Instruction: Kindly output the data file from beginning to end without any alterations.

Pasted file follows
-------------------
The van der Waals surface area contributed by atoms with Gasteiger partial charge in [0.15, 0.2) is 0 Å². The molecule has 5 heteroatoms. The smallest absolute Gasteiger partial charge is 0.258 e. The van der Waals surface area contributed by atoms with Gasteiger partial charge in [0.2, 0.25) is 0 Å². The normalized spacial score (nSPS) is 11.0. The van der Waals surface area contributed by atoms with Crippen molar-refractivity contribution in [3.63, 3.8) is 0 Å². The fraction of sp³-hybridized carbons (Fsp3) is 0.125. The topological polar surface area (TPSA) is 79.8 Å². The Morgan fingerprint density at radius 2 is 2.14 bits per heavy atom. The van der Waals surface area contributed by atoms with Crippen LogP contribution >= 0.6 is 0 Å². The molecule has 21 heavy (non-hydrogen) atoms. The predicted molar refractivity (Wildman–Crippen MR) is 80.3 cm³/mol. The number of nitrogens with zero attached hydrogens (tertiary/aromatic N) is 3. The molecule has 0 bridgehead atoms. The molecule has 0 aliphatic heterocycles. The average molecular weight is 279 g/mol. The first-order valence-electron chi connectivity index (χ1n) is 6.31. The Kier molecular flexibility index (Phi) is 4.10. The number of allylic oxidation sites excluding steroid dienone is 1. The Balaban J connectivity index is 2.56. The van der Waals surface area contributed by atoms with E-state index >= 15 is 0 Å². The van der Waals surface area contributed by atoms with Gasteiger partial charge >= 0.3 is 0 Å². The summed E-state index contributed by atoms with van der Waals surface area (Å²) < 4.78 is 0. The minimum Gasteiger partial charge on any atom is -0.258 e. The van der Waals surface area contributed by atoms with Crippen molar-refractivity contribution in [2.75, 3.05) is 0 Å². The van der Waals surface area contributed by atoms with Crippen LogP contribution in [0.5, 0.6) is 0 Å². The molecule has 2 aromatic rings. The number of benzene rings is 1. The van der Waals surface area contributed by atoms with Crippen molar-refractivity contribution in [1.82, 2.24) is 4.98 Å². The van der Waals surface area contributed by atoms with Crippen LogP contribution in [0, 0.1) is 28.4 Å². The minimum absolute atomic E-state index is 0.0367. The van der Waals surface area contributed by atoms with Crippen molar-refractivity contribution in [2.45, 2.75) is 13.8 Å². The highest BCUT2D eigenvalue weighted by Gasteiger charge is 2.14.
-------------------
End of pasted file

The van der Waals surface area contributed by atoms with Gasteiger partial charge in [0.15, 0.2) is 0 Å². The molecule has 5 heteroatoms. The smallest absolute Gasteiger partial charge is 0.258 e. The van der Waals surface area contributed by atoms with Gasteiger partial charge in [0.2, 0.25) is 0 Å². The normalized spacial score (nSPS) is 11.0. The van der Waals surface area contributed by atoms with Crippen molar-refractivity contribution in [3.63, 3.8) is 0 Å². The fraction of sp³-hybridized carbons (Fsp3) is 0.125. The topological polar surface area (TPSA) is 79.8 Å². The Morgan fingerprint density at radius 2 is 2.14 bits per heavy atom. The van der Waals surface area contributed by atoms with Crippen LogP contribution >= 0.6 is 0 Å². The molecule has 21 heavy (non-hydrogen) atoms. The predicted molar refractivity (Wildman–Crippen MR) is 80.3 cm³/mol. The number of nitrogens with zero attached hydrogens (tertiary/aromatic N) is 3. The molecule has 0 bridgehead atoms. The molecule has 0 aliphatic heterocycles. The average molecular weight is 279 g/mol. The first-order valence-electron chi connectivity index (χ1n) is 6.31. The Kier molecular flexibility index (Phi) is 4.10. The number of allylic oxidation sites excluding steroid dienone is 1. The Balaban J connectivity index is 2.56. The van der Waals surface area contributed by atoms with E-state index >= 15 is 0 Å². The van der Waals surface area contributed by atoms with Gasteiger partial charge >= 0.3 is 0 Å². The summed E-state index contributed by atoms with van der Waals surface area (Å²) < 4.78 is 0. The minimum Gasteiger partial charge on any atom is -0.258 e. The van der Waals surface area contributed by atoms with Crippen molar-refractivity contribution in [2.75, 3.05) is 0 Å². The van der Waals surface area contributed by atoms with Crippen LogP contribution in [0.5, 0.6) is 0 Å². The molecule has 2 aromatic rings. The number of benzene rings is 1. The van der Waals surface area contributed by atoms with Crippen molar-refractivity contribution in [1.82, 2.24) is 4.98 Å². The van der Waals surface area contributed by atoms with Crippen LogP contribution in [0, 0.1) is 28.4 Å². The minimum absolute atomic E-state index is 0.0367. The van der Waals surface area contributed by atoms with Crippen molar-refractivity contribution in [2.45, 2.75) is 13.8 Å². The highest BCUT2D eigenvalue weighted by Gasteiger charge is 2.14.